Rough-scaled Snake (Tropidechis carinatus)
The rough-scaled snake is a less common visitor to suburban Brisbane or Gold Coast backyards and a much lesser known snake for this reason. This is due mainly to the fact that rough-scaled snakes are infrequently found in disturbed areas away from their preferred habitats – rainforest, wet sclerophyll forest and open forest or scrubland associated with water systems. For us in SE Queensland this means they are predominantly found in our surrounding undisturbed hinterland including Mt Nebo, Mt Glorious and Mt Tambourine.
Responsible for at least one human death and many serious bites rough-scale’s are dangerously venomous and notoriously skittish and should be treated with caution. Their venom contains a mixture of potent parasynaptic and postsynaptic neurotoxins (can cause paralysis and respiratory failure), procoagulants (interfere with blood clotting) and myotoxins (cause muscle damage and can lead to renal failure). DNA evidence shows rough-scaled snakes are closely related to the infamous tiger snake and the effects of their venom are also closely matched.
Rough scaled snakes are brown to olive in colour with irregular darker banding or blotching with the belly an olive-cream often with a slight green tinge. They get their name from the raised “keel” present on their mid-body scales. The colouration and keeled scales of the rough-scaled snake superficially resemble that of the harmless keelback snake reinforcing why unless highly competent in snake identification we should treat all snakes as if they are dangerous.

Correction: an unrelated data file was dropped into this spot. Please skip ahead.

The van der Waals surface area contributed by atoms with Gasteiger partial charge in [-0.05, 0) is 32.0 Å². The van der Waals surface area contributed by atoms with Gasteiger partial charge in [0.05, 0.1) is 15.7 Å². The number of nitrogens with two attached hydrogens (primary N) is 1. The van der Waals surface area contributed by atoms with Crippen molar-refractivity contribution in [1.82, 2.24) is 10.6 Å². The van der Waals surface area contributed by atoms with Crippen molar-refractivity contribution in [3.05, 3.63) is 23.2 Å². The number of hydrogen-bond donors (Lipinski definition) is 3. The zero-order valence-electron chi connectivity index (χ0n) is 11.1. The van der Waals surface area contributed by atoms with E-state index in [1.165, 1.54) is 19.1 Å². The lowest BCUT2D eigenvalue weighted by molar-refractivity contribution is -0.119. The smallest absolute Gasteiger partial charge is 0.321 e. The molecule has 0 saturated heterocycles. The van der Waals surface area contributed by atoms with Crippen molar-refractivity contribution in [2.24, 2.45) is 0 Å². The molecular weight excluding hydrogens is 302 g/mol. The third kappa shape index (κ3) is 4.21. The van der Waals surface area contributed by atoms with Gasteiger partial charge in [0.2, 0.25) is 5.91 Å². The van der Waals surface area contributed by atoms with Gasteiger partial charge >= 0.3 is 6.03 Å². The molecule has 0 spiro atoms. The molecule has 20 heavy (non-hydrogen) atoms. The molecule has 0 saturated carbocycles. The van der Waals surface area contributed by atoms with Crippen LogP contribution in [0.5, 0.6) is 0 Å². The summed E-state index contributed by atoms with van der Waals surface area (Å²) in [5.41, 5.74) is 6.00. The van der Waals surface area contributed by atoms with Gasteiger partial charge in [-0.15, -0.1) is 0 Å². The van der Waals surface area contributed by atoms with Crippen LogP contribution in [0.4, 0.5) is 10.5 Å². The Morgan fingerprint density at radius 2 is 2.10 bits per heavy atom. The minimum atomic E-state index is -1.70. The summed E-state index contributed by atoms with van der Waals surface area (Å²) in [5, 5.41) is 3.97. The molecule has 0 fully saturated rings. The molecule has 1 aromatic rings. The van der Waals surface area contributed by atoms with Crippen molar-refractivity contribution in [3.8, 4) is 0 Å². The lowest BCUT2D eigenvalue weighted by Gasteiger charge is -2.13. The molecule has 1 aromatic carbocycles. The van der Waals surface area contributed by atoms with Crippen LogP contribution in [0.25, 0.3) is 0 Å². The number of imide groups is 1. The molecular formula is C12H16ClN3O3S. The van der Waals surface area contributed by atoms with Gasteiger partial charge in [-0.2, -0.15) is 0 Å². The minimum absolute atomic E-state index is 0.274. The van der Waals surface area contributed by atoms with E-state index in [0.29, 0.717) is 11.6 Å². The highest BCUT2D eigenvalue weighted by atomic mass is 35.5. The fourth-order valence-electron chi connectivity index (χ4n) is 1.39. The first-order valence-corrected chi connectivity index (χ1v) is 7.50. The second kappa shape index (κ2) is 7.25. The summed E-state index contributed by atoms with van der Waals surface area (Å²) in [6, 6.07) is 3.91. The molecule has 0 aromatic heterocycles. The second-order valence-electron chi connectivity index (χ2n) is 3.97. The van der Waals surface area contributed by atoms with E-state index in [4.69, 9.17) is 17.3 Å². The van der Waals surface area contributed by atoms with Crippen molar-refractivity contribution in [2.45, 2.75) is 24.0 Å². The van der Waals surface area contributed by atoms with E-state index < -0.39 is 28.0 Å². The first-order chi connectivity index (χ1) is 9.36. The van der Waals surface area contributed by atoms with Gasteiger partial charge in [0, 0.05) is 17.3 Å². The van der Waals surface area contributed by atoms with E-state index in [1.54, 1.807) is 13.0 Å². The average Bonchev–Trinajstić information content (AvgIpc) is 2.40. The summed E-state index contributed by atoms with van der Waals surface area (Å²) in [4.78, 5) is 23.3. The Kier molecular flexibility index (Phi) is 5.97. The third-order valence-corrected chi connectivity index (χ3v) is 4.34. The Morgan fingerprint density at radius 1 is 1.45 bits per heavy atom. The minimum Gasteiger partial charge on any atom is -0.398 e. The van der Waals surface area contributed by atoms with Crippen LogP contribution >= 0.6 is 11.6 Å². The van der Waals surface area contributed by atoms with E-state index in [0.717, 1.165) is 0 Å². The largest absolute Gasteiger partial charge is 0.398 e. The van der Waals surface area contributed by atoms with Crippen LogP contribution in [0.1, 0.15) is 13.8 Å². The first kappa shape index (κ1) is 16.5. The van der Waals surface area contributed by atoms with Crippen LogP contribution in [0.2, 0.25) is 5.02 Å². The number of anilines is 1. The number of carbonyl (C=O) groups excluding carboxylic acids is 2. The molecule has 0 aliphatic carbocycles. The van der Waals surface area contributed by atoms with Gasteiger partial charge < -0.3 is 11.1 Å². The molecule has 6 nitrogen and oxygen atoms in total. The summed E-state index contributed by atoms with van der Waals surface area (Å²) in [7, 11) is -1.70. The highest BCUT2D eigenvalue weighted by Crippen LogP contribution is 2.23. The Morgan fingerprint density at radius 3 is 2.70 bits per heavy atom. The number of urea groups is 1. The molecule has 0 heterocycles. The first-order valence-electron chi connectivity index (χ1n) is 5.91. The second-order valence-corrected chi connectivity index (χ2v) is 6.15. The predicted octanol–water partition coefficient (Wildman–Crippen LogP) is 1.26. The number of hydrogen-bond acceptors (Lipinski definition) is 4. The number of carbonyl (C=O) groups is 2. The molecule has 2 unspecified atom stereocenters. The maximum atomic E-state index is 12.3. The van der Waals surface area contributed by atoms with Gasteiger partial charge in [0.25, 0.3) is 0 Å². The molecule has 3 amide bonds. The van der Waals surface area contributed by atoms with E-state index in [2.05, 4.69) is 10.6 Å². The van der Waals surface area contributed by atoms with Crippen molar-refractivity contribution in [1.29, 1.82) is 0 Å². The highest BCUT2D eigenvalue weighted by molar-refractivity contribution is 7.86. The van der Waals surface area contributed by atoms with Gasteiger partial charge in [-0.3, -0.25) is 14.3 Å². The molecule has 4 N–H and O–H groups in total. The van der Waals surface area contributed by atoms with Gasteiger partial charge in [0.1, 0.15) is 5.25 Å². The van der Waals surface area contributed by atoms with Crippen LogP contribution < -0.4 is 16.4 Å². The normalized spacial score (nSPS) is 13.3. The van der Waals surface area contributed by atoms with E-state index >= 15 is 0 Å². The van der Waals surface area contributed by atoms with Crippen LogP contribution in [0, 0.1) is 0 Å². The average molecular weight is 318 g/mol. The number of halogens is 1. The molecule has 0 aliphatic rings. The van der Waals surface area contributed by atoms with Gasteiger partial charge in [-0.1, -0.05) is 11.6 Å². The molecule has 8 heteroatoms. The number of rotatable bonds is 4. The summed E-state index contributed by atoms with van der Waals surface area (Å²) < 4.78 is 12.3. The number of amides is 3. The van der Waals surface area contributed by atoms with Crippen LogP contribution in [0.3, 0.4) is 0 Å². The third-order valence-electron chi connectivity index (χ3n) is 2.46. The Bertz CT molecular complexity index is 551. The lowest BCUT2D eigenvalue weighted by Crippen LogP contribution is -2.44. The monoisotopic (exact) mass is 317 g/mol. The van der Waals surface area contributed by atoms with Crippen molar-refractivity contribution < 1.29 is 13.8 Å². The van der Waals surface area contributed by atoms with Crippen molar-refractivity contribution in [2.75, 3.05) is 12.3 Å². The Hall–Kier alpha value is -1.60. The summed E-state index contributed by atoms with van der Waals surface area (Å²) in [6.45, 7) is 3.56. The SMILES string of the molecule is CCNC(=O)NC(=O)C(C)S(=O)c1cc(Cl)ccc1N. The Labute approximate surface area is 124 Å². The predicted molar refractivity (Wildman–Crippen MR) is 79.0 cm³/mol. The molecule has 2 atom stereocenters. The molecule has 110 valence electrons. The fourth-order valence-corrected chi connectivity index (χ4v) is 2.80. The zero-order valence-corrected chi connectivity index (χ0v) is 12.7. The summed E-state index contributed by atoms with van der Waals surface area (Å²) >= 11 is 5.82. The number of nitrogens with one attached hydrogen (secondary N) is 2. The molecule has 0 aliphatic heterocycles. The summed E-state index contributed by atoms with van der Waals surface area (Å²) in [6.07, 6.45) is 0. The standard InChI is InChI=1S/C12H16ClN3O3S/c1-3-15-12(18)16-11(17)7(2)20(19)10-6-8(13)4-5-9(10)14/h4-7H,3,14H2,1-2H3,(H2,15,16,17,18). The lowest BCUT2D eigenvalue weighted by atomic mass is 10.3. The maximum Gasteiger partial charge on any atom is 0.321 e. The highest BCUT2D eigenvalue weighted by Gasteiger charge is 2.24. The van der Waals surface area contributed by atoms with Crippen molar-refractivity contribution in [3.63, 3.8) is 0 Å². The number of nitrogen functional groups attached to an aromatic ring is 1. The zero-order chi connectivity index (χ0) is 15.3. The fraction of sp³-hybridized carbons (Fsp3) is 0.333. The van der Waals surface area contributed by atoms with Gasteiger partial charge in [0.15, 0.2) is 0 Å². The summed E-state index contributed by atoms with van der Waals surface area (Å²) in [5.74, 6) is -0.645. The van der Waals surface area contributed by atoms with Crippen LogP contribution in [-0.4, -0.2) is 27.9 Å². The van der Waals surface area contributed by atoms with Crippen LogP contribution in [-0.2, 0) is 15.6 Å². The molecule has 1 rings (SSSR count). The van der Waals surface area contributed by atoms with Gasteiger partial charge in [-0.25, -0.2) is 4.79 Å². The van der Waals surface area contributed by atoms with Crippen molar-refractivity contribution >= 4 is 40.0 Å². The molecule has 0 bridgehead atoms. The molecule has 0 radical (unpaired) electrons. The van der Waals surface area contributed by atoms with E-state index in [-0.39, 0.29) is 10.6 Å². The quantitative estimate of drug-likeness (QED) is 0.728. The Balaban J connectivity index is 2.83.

Rough-scaled snakes are generally nocturnal being most active on warm, humid or wet summer nights when frogs one of its main food sources are abundant. When the weather is cooler however it is not uncommon to see them out basking during the heat of the day. Despite feeding mainly on frogs and small mammals rough-scaled snakes are not picky and will also take lizards and birds if given the chance.
As able and willing climbers, often found sheltering in hollows or epiphytes in tall trees, rough-scaled snakes are unique in the Australian elapid world. This is not to say other large elapids do not climb when the need arises however with Brisbane snake catchers rescuing a number of elapid species (including eastern brown snakes) from trees after the 2011 Queensland floods. Despite their ability as climbers and arboreal hunters the rough-scaled snake is still considered primarily a terrestrial snake.
Mating in rough-scaled snakes occurs between mid-spring and late summer with females giving birth to between 5-18 live young from late summer. Like with all Australian snakes there is no parental investment in hatchlings with the young snakes forced to fend for themselves.